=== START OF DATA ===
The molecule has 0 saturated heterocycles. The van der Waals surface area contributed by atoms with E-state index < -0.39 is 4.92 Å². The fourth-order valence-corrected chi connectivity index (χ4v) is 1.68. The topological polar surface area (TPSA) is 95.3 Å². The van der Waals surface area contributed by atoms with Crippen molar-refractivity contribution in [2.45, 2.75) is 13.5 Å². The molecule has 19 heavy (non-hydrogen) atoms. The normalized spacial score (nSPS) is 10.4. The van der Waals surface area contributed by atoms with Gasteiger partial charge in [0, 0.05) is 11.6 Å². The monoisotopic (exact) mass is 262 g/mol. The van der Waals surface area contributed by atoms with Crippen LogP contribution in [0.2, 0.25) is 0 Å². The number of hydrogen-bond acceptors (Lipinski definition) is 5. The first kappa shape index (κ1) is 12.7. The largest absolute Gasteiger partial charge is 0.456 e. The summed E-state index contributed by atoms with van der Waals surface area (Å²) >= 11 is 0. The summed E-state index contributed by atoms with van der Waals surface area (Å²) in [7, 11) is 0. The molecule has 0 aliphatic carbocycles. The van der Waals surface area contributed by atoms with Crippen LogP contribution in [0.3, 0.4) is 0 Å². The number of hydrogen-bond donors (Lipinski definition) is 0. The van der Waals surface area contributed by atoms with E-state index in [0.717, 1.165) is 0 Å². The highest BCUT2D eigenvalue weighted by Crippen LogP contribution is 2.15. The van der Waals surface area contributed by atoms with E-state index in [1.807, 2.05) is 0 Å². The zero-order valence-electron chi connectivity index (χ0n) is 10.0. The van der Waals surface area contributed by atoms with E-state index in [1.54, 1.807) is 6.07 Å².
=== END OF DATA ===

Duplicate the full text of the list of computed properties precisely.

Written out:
The molecule has 0 saturated heterocycles. The van der Waals surface area contributed by atoms with E-state index < -0.39 is 4.92 Å². The fourth-order valence-corrected chi connectivity index (χ4v) is 1.68. The topological polar surface area (TPSA) is 95.3 Å². The van der Waals surface area contributed by atoms with Crippen molar-refractivity contribution in [2.45, 2.75) is 13.5 Å². The molecule has 19 heavy (non-hydrogen) atoms. The normalized spacial score (nSPS) is 10.4. The van der Waals surface area contributed by atoms with Gasteiger partial charge in [0, 0.05) is 11.6 Å². The monoisotopic (exact) mass is 262 g/mol. The van der Waals surface area contributed by atoms with Crippen LogP contribution in [0.2, 0.25) is 0 Å². The number of hydrogen-bond acceptors (Lipinski definition) is 5. The first kappa shape index (κ1) is 12.7. The largest absolute Gasteiger partial charge is 0.456 e. The summed E-state index contributed by atoms with van der Waals surface area (Å²) >= 11 is 0. The summed E-state index contributed by atoms with van der Waals surface area (Å²) in [7, 11) is 0. The molecule has 0 aliphatic carbocycles. The van der Waals surface area contributed by atoms with Crippen LogP contribution in [0.3, 0.4) is 0 Å². The number of hydrogen-bond donors (Lipinski definition) is 0. The van der Waals surface area contributed by atoms with E-state index in [0.717, 1.165) is 0 Å². The highest BCUT2D eigenvalue weighted by Crippen LogP contribution is 2.15. The van der Waals surface area contributed by atoms with E-state index in [1.807, 2.05) is 0 Å². The zero-order valence-electron chi connectivity index (χ0n) is 10.0. The van der Waals surface area contributed by atoms with E-state index in [1.54, 1.807) is 6.07 Å².